Home bakers have an opportunity to turn a hobby into an at-home business
CRESWELL – With farmer’s markets accepting applications for vendors, it is the perfect time for prospective entrepreneurs to take advantage of Oregon’s Home Baking Bill.
The bill passed in 2016 and is a residential kitchen exemption for baked goods and confectionary items. The purpose is to reduce barriers in starting new small businesses by allowing items baked in a home kitchen to be sold directly to consumers without a license, and is unique to Oregon.
”A lot of people aren’t aware this exemption exists,” said Alice Morrison, board secretary for Oregon Farmers Market Association and Willamette Valley organizer for Friends of Family Farmers. ”It’s designed to specifically help rural area entrepreneurs. If you make something considered low food safety risk, you don’t need licensing.”
Products that are deemed ”not potentially hazardous” are eligible under the bill, including bread, cakes, pies, doughnuts, pastries, biscuits, cookies, crackers and more that are made for human consumption. Candies and sweets, like salted caramels, marshmallow candies and hard candies are also included.
”Potentially hazardous” items are baked goods that require refrigeration, such as pastries that contain a cream, focaccia-style breads containing vegetables and cheeses, candied fresh fruit products and any meat or shellfish products.
”The spoilage is the main concern,” Morrison explained.
Cannabis edibles are also not included in the exemption because that would require an Oregon Liquor Control Commission (OLCC) license. Pet treats are also not included in the exemption; however, pet treats don’t require a license at all unless they contain meat.
The bill also requires that the baker has a food handler’s card and that products are made in ”a home or area within a rental unit in which a person makes their primary residence,” and although the home will not be inspected unless there is a complaint, it is still required to adhere to sanitation standards of hand washing, separation of chemicals and contaminants (including cigarettes), cleaning of surface areas and keeping pets out of the kitchen.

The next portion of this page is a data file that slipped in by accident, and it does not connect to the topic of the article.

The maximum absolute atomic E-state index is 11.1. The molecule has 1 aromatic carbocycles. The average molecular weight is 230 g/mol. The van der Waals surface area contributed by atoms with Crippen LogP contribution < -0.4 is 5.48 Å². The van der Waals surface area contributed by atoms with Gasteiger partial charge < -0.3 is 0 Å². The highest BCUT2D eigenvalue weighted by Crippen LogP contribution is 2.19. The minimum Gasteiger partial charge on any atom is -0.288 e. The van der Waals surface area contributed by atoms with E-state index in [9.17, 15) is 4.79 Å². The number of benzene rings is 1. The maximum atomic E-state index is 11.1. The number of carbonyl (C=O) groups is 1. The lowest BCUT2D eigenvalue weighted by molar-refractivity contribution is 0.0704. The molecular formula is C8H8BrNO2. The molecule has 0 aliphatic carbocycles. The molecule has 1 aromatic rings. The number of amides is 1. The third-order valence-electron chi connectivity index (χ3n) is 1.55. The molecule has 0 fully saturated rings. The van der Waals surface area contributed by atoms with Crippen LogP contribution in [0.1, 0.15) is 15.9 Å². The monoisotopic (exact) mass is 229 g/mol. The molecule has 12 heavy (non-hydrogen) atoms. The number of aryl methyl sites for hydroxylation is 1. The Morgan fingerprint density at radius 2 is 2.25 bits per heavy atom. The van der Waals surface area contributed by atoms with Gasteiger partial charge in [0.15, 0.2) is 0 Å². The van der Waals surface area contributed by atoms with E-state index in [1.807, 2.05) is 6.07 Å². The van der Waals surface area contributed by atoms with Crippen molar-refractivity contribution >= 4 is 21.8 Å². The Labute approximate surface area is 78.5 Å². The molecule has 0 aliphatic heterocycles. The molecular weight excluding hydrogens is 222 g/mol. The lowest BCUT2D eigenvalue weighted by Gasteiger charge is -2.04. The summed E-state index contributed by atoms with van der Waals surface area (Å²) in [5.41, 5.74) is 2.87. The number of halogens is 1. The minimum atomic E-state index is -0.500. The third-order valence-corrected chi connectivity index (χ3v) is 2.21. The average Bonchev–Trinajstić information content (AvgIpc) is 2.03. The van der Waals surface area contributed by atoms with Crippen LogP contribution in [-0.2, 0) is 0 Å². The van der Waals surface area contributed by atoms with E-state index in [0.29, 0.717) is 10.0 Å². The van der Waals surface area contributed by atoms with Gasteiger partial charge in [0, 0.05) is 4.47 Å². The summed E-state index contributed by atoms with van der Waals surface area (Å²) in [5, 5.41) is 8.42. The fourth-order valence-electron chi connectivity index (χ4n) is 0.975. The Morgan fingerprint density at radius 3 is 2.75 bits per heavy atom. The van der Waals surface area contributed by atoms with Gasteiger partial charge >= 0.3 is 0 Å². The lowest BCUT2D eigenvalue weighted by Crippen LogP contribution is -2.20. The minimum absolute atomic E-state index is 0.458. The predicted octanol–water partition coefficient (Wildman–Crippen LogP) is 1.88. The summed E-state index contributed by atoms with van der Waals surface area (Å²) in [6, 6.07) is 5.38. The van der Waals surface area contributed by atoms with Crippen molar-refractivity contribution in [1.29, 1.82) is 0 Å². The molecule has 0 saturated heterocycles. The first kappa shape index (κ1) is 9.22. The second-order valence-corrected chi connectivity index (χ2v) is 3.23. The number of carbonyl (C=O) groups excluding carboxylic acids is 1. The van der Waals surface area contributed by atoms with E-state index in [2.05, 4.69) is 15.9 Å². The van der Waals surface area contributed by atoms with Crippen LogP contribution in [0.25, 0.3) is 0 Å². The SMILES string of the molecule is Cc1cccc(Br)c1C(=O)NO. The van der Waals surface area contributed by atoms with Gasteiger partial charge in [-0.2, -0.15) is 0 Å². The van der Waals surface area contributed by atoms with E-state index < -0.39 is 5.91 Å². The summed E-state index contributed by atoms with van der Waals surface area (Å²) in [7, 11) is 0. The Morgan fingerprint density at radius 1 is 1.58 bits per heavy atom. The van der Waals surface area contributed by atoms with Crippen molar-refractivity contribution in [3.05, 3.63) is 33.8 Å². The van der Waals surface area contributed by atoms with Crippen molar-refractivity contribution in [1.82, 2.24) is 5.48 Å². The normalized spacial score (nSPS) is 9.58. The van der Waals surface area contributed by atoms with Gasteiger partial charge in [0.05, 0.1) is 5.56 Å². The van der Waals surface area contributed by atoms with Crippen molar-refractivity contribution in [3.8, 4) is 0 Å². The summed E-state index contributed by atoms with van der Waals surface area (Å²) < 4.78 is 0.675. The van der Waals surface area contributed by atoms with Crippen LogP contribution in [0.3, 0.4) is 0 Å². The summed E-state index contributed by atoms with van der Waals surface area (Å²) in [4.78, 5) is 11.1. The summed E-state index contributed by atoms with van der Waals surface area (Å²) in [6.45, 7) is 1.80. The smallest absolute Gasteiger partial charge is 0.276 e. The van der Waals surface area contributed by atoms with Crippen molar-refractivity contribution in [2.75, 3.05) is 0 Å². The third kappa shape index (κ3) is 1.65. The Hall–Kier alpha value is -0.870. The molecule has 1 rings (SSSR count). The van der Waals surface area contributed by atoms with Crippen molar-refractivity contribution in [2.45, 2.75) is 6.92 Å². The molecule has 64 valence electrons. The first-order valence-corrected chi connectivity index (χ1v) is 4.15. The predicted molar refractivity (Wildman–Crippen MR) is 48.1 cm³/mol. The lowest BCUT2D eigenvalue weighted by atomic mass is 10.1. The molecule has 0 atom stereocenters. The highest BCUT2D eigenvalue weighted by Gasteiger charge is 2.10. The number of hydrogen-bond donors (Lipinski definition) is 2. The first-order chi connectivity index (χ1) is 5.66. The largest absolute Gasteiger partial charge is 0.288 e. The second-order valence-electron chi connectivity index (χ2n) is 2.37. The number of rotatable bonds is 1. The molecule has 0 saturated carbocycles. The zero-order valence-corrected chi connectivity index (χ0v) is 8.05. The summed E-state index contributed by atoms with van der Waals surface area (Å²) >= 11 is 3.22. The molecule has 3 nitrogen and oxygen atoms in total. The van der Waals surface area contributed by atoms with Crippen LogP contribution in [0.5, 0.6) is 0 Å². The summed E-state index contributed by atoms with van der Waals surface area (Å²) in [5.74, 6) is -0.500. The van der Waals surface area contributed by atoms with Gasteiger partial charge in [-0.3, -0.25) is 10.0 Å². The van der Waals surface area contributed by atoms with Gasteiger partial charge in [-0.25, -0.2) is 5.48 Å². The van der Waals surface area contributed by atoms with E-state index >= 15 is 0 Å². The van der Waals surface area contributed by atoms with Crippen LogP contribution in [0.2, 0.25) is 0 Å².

”That’s the biggest place to get in trouble,” Morrison said. ”A good first step is to get baby gates to keep pets out of the space and clean sufficiently.”
The most important facet of the bill is the labeling process. Morrison said that ”labeling is incredibly important for this exemption to function,” even though it can get complicated. Generally, there will always be specific language that has to be on every label: ”This product is homemade and is not prepared in an inspected food establishment.” Each label also has to have the business name, number and address in case the Oregon Department of Agriculture needs to get ahold of the business owner if there’s an issue, as well as an ingredient list.
For certain items like specialty cakes or single-serving items that may not have a label, the information is allowed to be on the receipt or on a placard.
Morrison also suggests to refrain from providing a health or nutrient claim, because then the business owner has to pay for testing to prove the claim. The same goes for gluten-free claims, instead of stating it is gluten-free, owners can explain the product might not have gluten in it, but it was produced in a facility that isn’t gluten-free.
Common allergies also have to be bolded if presented in your product and listed at the end of the ingredient list or within it.
Home bakers are limited to $20,000 in annual gross sales and can only sell directly to consumers. This includes spaces like farmers markets, festivals, from the baker’s home and farm stands as long as the baker is doing the selling.
Products cannot be sold on consignment or with any third party.
For specific questions, Morrison recommends reaching out to ODA’s Food Safety office at 503-986-4720. Although the bill still has limitations, Morrison explained that it’s helpful for getting a business started and as it grows, all a baker needs is more licensing to be in compliance to expand.
”It’s a calculation everyone has to do for themselves,” she said.